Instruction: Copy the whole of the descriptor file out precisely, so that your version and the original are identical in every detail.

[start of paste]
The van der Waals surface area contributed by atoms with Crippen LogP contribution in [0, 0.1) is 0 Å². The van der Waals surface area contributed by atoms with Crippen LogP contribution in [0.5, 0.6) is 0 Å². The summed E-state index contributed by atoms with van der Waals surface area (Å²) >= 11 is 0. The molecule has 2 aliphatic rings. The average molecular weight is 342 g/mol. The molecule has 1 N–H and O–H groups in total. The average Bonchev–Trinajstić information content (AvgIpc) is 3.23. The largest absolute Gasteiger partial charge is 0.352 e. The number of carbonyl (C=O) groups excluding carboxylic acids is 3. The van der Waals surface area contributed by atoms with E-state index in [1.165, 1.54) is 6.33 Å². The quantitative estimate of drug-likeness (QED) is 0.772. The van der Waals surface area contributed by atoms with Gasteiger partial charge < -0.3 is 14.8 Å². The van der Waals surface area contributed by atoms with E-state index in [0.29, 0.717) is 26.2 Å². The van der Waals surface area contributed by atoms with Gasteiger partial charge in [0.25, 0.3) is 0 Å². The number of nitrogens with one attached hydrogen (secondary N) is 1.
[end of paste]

The van der Waals surface area contributed by atoms with Crippen LogP contribution in [0, 0.1) is 0 Å². The van der Waals surface area contributed by atoms with Crippen LogP contribution in [0.5, 0.6) is 0 Å². The summed E-state index contributed by atoms with van der Waals surface area (Å²) >= 11 is 0. The molecule has 2 aliphatic rings. The average molecular weight is 342 g/mol. The molecule has 1 N–H and O–H groups in total. The average Bonchev–Trinajstić information content (AvgIpc) is 3.23. The largest absolute Gasteiger partial charge is 0.352 e. The number of carbonyl (C=O) groups excluding carboxylic acids is 3. The van der Waals surface area contributed by atoms with E-state index in [1.165, 1.54) is 6.33 Å². The quantitative estimate of drug-likeness (QED) is 0.772. The van der Waals surface area contributed by atoms with Gasteiger partial charge < -0.3 is 14.8 Å². The van der Waals surface area contributed by atoms with E-state index in [0.29, 0.717) is 26.2 Å². The van der Waals surface area contributed by atoms with Gasteiger partial charge in [0.25, 0.3) is 0 Å². The number of nitrogens with one attached hydrogen (secondary N) is 1.